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  • "We are all infected, except perhaps you..." Tales of TB control in Sierra Leone by John Daniel Kelly

    Poverty, Communication Design

    Dan-kelly-blog-3_432_

    Doctors in Sierra Leone and in most of Africa are few. Needs are great.
    © Sarah Bones/Global Action Foundation 2006

    XDR TB, extra drug resistant tuberculosis, is a problem in South Africa. Read the reality of providing health care for those with TB and Leprosy at Lakka Chest Hospital in Sierra Leone. What will happen if XDR TB invades the rest of Africa? Atrocities at Lakka Chest Hospital – National TB/Leprosy Control Program
    July 28, 2006, 10:55 am

    “When drawing sputum samples, hand the patient a cup to spit into, stand upwind, and then tell the patients to cough,” said the Tuberculosis (TB) Lab Coordinator in a monotone voice. I briskly responded, “Don’t you wear masks?!” Slightly puzzled, he said, “No.” More puzzled than him, I asked, “Aren’t you worried about getting TB?” He responded, “No, I just focus on staying healthy.” Without understanding, I ignorantly rephrased my question, “But don’t you worry about becoming infected?” He responded soberly, “I am infected. [Pause] We are all infected, except perhaps you...”

    Staring at the dirt road from the window of the staff bus, I allowed myself to be jostled into resignation of TB infection. After years of negative PPDs and a culture enforcing such a result, I was assured to return PPD positive and be required to take nine months of isoniazid (INH) therapy. How many times in my life would I take INH therapy? While other menial questions passed through mind, my pondering settled upon the remarkably growing awareness between TB control in the Bronx, New York, and Lakka, Sierra Leone. However, my imagination never could have prepared me for what I unfortunately have witnessed.

    First, it is appropriate to describe the starting point of my imagination. If a patient is suspected to have TB in New York, the patient is immediately moved into an isolated room with negative pressure, a private bathroom, and television. Health workers are required to don masks at all times. A chest x-ray is taken by portable machine. Over three consecutive mornings, sputum samples are collected in sterile cups and sent to the laboratory for staining and culture. During these three days, the patient is not permitted to leave the room. Then, upon evaluation of the chest x-ray and sputum samples, a patient is determined to be negative or positive for TB. If the patient is TB negative, the patient is permitted to leave the isolation room and receive medical treatment with the other hospitalized patients. If the patient is TB positive, the patient is not permitted to leave the isolation room at least two months. During this time, empirical TB therapy is begun while the pending cultures determine the specific medications to be used. Infectious disease specialists monitor the treatment of each patient and use first-line or second-line medications accordingly.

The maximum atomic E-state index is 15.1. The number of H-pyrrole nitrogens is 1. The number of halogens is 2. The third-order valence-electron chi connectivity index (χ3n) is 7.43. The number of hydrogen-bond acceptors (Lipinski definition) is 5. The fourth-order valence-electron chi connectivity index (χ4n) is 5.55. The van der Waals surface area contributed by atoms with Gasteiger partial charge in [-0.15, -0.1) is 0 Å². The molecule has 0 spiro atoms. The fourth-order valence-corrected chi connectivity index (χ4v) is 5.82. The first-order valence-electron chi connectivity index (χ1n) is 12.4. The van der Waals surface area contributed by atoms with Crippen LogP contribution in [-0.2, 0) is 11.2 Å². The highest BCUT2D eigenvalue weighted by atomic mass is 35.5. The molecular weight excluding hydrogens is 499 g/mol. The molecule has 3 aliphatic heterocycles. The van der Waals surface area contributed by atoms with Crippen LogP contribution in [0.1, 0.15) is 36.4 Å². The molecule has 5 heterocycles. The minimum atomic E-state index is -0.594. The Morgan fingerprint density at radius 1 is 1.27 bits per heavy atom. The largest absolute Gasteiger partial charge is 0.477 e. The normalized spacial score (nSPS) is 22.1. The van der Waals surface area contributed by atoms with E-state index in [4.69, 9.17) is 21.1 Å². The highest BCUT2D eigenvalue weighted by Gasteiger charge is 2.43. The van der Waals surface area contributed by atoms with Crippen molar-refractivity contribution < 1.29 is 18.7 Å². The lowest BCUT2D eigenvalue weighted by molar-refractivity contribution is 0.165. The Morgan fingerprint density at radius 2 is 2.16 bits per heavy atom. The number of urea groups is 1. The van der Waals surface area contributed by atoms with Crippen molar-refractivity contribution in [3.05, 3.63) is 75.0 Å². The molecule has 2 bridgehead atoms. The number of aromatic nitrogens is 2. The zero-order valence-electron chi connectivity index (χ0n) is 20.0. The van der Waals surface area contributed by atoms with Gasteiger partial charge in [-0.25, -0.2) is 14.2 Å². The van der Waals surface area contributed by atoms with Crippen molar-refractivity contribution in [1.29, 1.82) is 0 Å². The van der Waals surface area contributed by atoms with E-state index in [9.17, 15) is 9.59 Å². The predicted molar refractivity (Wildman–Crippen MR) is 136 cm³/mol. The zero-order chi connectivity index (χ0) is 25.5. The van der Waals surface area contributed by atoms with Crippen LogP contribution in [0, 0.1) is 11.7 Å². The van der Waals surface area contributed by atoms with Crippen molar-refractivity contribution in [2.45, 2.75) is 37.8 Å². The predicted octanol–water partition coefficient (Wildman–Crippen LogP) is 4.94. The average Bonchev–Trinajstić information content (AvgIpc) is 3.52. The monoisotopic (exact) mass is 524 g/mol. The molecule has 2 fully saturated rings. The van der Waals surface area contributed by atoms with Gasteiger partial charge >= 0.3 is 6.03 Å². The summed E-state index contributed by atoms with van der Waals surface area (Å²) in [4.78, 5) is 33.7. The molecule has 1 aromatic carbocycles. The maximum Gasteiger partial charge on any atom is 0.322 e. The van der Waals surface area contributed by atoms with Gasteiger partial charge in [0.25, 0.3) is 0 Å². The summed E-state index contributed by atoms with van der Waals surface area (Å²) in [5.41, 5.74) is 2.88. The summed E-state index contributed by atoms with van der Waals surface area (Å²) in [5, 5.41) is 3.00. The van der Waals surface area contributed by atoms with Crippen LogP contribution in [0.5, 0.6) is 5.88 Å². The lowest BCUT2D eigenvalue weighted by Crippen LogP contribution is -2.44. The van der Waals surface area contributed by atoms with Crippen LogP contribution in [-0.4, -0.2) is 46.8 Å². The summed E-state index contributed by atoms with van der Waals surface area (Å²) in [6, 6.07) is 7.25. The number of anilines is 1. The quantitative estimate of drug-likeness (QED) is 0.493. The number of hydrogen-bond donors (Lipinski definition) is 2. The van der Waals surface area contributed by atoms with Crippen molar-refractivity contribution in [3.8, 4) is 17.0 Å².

Cries of injustice ring from many patients during this lengthy and commonly unexpected process. From a perspective based on the immediate surroundings, these cries may be validated. However, injustice appears different in Sierra Leone, a country that hears no cries from patients.

    Infection control for airborne diseases in Sierra Leone is mostly outpatient therapy. If a patient is suspected to have TB, the patient is asked to give three separate sputum samples at a community clinic that is affiliated with the National TB program. A patient is found positive based upon sputum results without emphasis on completion of a chest x-ray. If the patient is TB positive, the patient is required to report to the clinic for directly observed therapy (DOT) on a daily basis. If the patient is TB positive and requires hospital admission, the patient is transported to the one control center called Lakka Chest Hospital.

    In contrast to hospital admission in the USA, the therapy of a patient begins with a truck ride to Lakka, a village outside the capital city of Freetown. There at Lakka, the patient is placed in a bare two-bedded room where the windows are left open at all times. The patient begins receiving empirical first-line medications. In fact, all TB therapy is based on empirical methods since there are no facilities in the country to conduct sputum cultures. Most patients at Lakka have co-existing medical problems. While the TB medications are free by donation from a German-based non-governmental organization (NGO), no other medication is free nor is given to a patient until he or she pays for the medication. Most medications needed are not available at the makeshift pharmacy, so a relative or friend oftentimes must first buy the medications in Freetown and bring them to Lakka. Unfortunately, most patients are abandoned without money.

    Most patients not only have a social plight, but they also come to Lakka in grave condition. If first-line TB medications fail, then they are given the same medications for a second time with streptomycin. No other second-line medications are available in the country. If a patient fails the second administration of medications and is still alive, he or she is sent from the hospital. Where that seldom patient goes remains a mystery. If the family of the patient has not abandoned their blood relative, the patient travels home with multi-drug resistant TB (MDR-TB) to infect the family.

    Essentially, infection control fails to exist in Sierra Leone as we know it. However, after spending two weeks at Lakka in the TB/Leprosy Control Program, the glaring problem was not the failure called infection control, but the social injustices surrounding these displaced individuals.

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